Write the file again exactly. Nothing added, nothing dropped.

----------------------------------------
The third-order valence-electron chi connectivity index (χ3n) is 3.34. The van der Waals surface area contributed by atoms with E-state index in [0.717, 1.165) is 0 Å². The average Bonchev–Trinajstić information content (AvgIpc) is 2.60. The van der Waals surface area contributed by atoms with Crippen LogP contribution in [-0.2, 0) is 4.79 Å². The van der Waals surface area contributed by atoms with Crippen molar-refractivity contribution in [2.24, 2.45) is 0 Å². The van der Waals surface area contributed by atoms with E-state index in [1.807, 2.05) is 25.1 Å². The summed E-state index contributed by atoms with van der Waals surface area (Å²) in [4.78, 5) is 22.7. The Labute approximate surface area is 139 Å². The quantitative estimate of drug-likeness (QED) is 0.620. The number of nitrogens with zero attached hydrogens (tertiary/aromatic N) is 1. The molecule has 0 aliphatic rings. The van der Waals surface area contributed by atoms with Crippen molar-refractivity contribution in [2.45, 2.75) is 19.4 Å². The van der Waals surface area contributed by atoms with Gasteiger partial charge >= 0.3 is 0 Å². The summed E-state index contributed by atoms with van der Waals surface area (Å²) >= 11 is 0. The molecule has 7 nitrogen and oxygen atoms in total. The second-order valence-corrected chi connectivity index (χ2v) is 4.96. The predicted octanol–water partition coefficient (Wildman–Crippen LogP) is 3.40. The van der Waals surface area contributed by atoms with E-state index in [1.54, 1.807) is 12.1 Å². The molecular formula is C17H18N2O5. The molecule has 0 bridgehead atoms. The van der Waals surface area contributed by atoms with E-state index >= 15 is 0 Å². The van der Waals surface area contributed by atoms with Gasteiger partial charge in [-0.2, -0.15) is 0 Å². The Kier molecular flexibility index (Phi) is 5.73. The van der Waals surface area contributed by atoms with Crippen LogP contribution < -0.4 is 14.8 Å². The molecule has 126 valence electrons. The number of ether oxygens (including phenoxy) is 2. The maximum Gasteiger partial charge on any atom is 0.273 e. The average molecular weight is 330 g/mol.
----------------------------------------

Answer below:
The third-order valence-electron chi connectivity index (χ3n) is 3.34. The van der Waals surface area contributed by atoms with E-state index in [0.717, 1.165) is 0 Å². The average Bonchev–Trinajstić information content (AvgIpc) is 2.60. The van der Waals surface area contributed by atoms with Crippen LogP contribution in [-0.2, 0) is 4.79 Å². The van der Waals surface area contributed by atoms with Crippen molar-refractivity contribution in [2.24, 2.45) is 0 Å². The van der Waals surface area contributed by atoms with E-state index in [1.807, 2.05) is 25.1 Å². The summed E-state index contributed by atoms with van der Waals surface area (Å²) in [4.78, 5) is 22.7. The Labute approximate surface area is 139 Å². The quantitative estimate of drug-likeness (QED) is 0.620. The number of nitrogens with zero attached hydrogens (tertiary/aromatic N) is 1. The molecule has 0 aliphatic rings. The van der Waals surface area contributed by atoms with Crippen molar-refractivity contribution in [2.45, 2.75) is 19.4 Å². The van der Waals surface area contributed by atoms with Gasteiger partial charge >= 0.3 is 0 Å². The summed E-state index contributed by atoms with van der Waals surface area (Å²) >= 11 is 0. The molecule has 7 nitrogen and oxygen atoms in total. The second-order valence-corrected chi connectivity index (χ2v) is 4.96. The predicted octanol–water partition coefficient (Wildman–Crippen LogP) is 3.40. The van der Waals surface area contributed by atoms with E-state index in [1.54, 1.807) is 12.1 Å². The molecular formula is C17H18N2O5. The molecule has 0 bridgehead atoms. The van der Waals surface area contributed by atoms with E-state index >= 15 is 0 Å². The van der Waals surface area contributed by atoms with Gasteiger partial charge in [-0.2, -0.15) is 0 Å². The Kier molecular flexibility index (Phi) is 5.73. The van der Waals surface area contributed by atoms with Crippen LogP contribution < -0.4 is 14.8 Å². The molecule has 126 valence electrons. The number of ether oxygens (including phenoxy) is 2. The maximum Gasteiger partial charge on any atom is 0.273 e. The average molecular weight is 330 g/mol.